Working With Steel Studs
How would you like to be able to frame a perfectly straight wall each and every time? Using studs that won’t split or crack, and so light that you could carry 20 of them at once? If this sounds good to you, consider using steel studs for your next project. When you add in steel’s other benefits—it won’t burn or rot or get eaten by insects—we’re confident that these tips from our pro will make you think about steel.
Don’t lay track over a door opening
There are two basic steel framing components: studs and tracks. The track functions as the top and bottom plates. Lay out your walls and openings just like you would with wood, but when you install the bottom plate, don’t run the track across the door openings. You can’t use your recip saw to cut the opening out later, as you can with wood. Concrete screws (Tapcon is one brand) work well to attach the track to concrete.
To cut, snip both sides, then score
Most home centers sell circular and chop saw blades designed for cutting studs, but Joe prefers a quieter and less messy approach. He cuts both sides with snips and scores a line on the back. After bending the stud back and forth a few times, he ends up with a burr-free cut. No need for hearing protection and no metal shavings sticking to your boots. Caution: Steel studs and tracks are sharp. Joe is a pro—you should wear gloves.
Use a stud to locate the top plate
Unlike wood, steel studs are reliably straight. Cut one stud to size and use that, along with a level, to mark the location of the top plate at both ends, and snap a line to guide placement. Don’t worry about cutting your studs to fit perfectly. It’s completely unnecessary. This is a great advantage if you’re working on an uneven floor. You can cut steel studs about 1/4 in. shorter than the actual measurement.
Protect your cords and yourself
Accidentally stepping on an extension cord that’s draped over a sharp track is a perfect way to cut your cord. To avoid potentially shocking developments, Joe takes a scrap chunk of track, flips it upside down and puts it under the cord.
Use the track for blocking
Top plates that run parallel to joists often need to be fastened to braces. You could use wood, but Joe prefers to use scrap pieces of track instead. Just cut the sides of the track and fold them out. Then fasten the track to the underside of the joist with drywall screws.
Cut a kerf in the blocking
Like doors, cabinets and other heavy objects need extra support. You can use plywood or 2x4s, but make sure you cut a kerf in it to accept the lip on the inside of the stud. If you don’t, that lip of the stud will press against the support board and twist the stud, creating a bow in the wall.
Lay out studs from the back of inside corners
Drywall is hung a little differently on steel framing. Drywall sheets don’t butt up to each other at inside corners. One of the sheets will be slid all the way to the back of an inside corner (see “Leave the Last Stud Loose at Inside Corners” on p. 113). So, when you lay out the stud locations, slide your tape measure all the way to the back of the track. Joe clamps his tape into place with a spring clamp. He clamps it several inches away from the end to avoid damaging the tang (steel tab).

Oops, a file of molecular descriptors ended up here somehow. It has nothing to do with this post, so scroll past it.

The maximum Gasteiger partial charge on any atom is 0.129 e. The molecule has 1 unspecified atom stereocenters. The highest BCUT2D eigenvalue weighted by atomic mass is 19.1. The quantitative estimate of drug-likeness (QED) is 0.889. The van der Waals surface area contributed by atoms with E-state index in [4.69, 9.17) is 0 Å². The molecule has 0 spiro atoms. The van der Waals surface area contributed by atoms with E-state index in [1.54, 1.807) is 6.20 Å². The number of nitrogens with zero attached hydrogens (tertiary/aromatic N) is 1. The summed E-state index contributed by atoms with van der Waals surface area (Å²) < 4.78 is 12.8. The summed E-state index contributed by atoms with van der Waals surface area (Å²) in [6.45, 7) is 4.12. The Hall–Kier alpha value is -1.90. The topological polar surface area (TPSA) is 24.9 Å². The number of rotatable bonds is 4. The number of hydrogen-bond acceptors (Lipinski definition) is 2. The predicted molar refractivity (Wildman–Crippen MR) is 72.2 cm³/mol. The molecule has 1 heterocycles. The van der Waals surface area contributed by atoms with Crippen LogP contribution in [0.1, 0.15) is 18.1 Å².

Build up the bottom plate
Base trim can still be installed with trim screws. If you don’t like the look of the screw heads, you can install two layers of 2×4 plates instead of steel track. With 3 in. of wood under the track, you’ll be able to nail all the base trim just as you would a wood-framed wall. Over concrete, make sure you use treated wood for the bottom plate.
Install track as a header
Use a section of track as a header on those interior openings that aren’t load bearing. Cut the track 3 or 4 in. wider than the opening, cut the sides and use a rafter square as a guide to bend them back. Have the open side of the track face up so you can slide in the cripple studs if you need them.
Use wood bucks to hang a door
It’s a hassle to hang a door directly onto steel studs. Instead, frame the openings 3 in. wider and 1-1/2 in. higher and use drywall screws to fasten 2×4 bucks on the inside of the steel opening, then hang your door from the wood bucks. The bucks are also there for nailing on the casing. Slide a plastic shim under each side 2×4 if the wood is going to be in direct contact with a concrete floor.
Leave the last stud loose at inside corners
The proper way to drywall an inside corner is to slide the first sheet all the way into the inside corner and then fasten the last stud on the wall adjacent to the drywall. To do this, you’ll need to leave that last stud loose until the drywall goes up. This method may seem a little goofy, but it requires fewer studs, and it results in an extremely stable joint. When laying out the tracks, make sure you leave a gap for the drywall to slide in.
Leave the last stud loose at ‘T‘ intersections too
Similar to handling inside corners, leave the last stud loose on the wall that makes up the stem of a “T” intersection. After the drywall is hung, that last stud on the intersecting wall will be fastened to the drywall. Once again, this method requires fewer studs and results in a rock-solid joint that’s almost guaranteed not to crack the drywall mud. Leave the top and bottom tracks short to allow room for the drywall to slide behind.
Meet the Expert
Joe Welle has put up miles and miles of steel stud walls, but these days you’ll find him supervising multi-million-dollar projects for a national construction company.